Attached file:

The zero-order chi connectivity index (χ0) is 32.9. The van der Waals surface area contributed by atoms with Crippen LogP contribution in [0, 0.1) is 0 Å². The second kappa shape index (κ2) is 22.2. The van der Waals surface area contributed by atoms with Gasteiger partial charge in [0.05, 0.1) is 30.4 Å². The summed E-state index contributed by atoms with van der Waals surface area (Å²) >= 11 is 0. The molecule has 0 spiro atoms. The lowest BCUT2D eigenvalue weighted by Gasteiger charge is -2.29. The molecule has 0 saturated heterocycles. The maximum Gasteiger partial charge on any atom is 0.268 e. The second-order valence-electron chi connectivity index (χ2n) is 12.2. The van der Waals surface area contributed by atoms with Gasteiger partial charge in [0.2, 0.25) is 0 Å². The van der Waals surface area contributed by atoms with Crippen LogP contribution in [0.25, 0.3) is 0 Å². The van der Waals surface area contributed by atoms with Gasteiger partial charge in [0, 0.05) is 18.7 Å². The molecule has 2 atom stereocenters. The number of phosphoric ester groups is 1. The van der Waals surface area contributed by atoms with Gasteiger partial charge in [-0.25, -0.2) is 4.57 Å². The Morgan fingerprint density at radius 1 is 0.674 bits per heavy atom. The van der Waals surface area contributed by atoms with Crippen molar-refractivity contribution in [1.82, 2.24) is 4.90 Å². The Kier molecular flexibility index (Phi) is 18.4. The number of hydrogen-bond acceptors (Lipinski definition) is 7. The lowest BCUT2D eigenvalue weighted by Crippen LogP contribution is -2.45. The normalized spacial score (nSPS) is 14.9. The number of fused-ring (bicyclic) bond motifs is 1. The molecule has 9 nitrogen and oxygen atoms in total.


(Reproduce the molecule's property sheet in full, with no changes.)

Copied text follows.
The zero-order chi connectivity index (χ0) is 32.9. The van der Waals surface area contributed by atoms with Crippen LogP contribution in [0, 0.1) is 0 Å². The second kappa shape index (κ2) is 22.2. The van der Waals surface area contributed by atoms with Gasteiger partial charge in [0.05, 0.1) is 30.4 Å². The summed E-state index contributed by atoms with van der Waals surface area (Å²) >= 11 is 0. The molecule has 0 spiro atoms. The lowest BCUT2D eigenvalue weighted by Gasteiger charge is -2.29. The molecule has 0 saturated heterocycles. The maximum Gasteiger partial charge on any atom is 0.268 e. The second-order valence-electron chi connectivity index (χ2n) is 12.2. The van der Waals surface area contributed by atoms with Gasteiger partial charge in [0.2, 0.25) is 0 Å². The van der Waals surface area contributed by atoms with Crippen LogP contribution in [0.25, 0.3) is 0 Å². The van der Waals surface area contributed by atoms with Gasteiger partial charge in [0, 0.05) is 18.7 Å². The molecule has 2 atom stereocenters. The number of phosphoric ester groups is 1. The van der Waals surface area contributed by atoms with Gasteiger partial charge in [-0.25, -0.2) is 4.57 Å². The Morgan fingerprint density at radius 1 is 0.674 bits per heavy atom. The van der Waals surface area contributed by atoms with Crippen molar-refractivity contribution in [1.82, 2.24) is 4.90 Å². The Kier molecular flexibility index (Phi) is 18.4. The number of hydrogen-bond acceptors (Lipinski definition) is 7. The lowest BCUT2D eigenvalue weighted by Crippen LogP contribution is -2.45. The normalized spacial score (nSPS) is 14.9. The number of fused-ring (bicyclic) bond motifs is 1. The molecule has 9 nitrogen and oxygen atoms in total.